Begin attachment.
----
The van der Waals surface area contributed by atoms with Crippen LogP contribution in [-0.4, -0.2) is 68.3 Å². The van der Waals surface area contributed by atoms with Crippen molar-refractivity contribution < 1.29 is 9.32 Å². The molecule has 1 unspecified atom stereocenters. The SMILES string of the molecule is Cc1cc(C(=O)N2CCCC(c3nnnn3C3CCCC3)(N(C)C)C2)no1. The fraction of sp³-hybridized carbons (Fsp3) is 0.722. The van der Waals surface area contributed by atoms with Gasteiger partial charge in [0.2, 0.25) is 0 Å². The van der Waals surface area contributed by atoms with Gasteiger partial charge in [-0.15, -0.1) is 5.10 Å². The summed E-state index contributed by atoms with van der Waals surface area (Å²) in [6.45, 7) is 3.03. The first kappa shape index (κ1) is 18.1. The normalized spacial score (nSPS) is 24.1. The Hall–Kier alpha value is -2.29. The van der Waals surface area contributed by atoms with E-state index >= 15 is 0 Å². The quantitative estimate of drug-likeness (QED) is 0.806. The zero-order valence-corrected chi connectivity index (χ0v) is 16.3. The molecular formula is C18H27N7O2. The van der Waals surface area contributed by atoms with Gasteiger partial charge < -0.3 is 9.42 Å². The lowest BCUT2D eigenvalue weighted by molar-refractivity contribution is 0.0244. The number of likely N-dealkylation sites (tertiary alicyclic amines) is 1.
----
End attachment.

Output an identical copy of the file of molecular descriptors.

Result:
The van der Waals surface area contributed by atoms with Crippen LogP contribution in [-0.4, -0.2) is 68.3 Å². The van der Waals surface area contributed by atoms with Crippen molar-refractivity contribution < 1.29 is 9.32 Å². The molecule has 1 unspecified atom stereocenters. The SMILES string of the molecule is Cc1cc(C(=O)N2CCCC(c3nnnn3C3CCCC3)(N(C)C)C2)no1. The fraction of sp³-hybridized carbons (Fsp3) is 0.722. The van der Waals surface area contributed by atoms with Gasteiger partial charge in [0.2, 0.25) is 0 Å². The van der Waals surface area contributed by atoms with Gasteiger partial charge in [-0.15, -0.1) is 5.10 Å². The summed E-state index contributed by atoms with van der Waals surface area (Å²) in [6.45, 7) is 3.03. The first kappa shape index (κ1) is 18.1. The normalized spacial score (nSPS) is 24.1. The Hall–Kier alpha value is -2.29. The van der Waals surface area contributed by atoms with E-state index >= 15 is 0 Å². The quantitative estimate of drug-likeness (QED) is 0.806. The zero-order valence-corrected chi connectivity index (χ0v) is 16.3. The molecular formula is C18H27N7O2. The van der Waals surface area contributed by atoms with Gasteiger partial charge < -0.3 is 9.42 Å². The lowest BCUT2D eigenvalue weighted by molar-refractivity contribution is 0.0244. The number of likely N-dealkylation sites (tertiary alicyclic amines) is 1.